Should the University make subtitles mandatory for pre-recorded content?
Passed: November 2020 (24th)
What do you want? / Why do you want it?
With the vast majority of University teaching being done online, it's more important than ever to make sure that digital content is accessible. As a deaf student, I rely on captions in my general online life. While most of my modules use subtitles on their pre-recorded lectures, there are some cases where subtitles are not used. Not only does this mean that I have to work harder to understand and concentrate on the content, but the disparity and inconsistency across modules is frustrating, and stress-inducing at times.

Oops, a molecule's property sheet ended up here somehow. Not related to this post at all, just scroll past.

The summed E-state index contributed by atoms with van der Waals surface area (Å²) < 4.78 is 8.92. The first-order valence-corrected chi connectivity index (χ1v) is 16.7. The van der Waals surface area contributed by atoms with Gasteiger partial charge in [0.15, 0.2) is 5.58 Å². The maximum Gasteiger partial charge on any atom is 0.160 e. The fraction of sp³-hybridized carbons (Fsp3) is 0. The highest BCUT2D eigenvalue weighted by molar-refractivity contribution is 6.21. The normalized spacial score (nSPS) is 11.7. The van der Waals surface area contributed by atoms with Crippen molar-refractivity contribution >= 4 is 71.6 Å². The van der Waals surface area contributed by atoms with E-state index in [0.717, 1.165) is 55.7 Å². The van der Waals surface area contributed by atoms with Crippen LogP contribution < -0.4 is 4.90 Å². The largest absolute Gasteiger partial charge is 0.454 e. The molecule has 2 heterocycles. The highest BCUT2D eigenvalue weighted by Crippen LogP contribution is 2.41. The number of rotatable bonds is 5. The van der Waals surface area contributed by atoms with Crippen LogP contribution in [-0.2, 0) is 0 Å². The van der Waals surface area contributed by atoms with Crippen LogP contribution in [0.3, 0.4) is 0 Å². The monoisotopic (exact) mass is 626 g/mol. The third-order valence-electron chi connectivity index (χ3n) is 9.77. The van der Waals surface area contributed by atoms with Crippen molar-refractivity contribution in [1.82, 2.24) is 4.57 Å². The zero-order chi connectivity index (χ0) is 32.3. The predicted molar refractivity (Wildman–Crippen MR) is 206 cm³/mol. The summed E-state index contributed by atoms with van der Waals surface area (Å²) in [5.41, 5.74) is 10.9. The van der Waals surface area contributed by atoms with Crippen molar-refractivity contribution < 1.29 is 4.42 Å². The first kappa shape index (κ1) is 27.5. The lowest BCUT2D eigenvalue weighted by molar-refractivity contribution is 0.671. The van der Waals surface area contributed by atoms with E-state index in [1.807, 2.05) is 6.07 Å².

The impact of this is worsened when lecturers only do a voiceover for their lecture, instead of filming themselves, as the possibility to try and lipread isn't available. By making subtitles mandatory (which are usually done automatically), deaf students like myself can keep up as easily as hearing students and not undergo the additional stress that hearing students don't have to go through of not knowing what to expect from each module, accessibility-wise. Furthermore, many hearing people use subtitles to aid comprehension, as well as students whose native language is not English. This simple policy change would ensure that the University is equally considering the learning of a whole additional cohort of students, and would support students from a range of backgrounds during the move into digital learning.
Expires: November 2023 (24th)
Submitted By: Ana-Sofia Velasco
Officer: Education / Equality & Diversity
Area of Work: Access to Education
November 2020: New Policy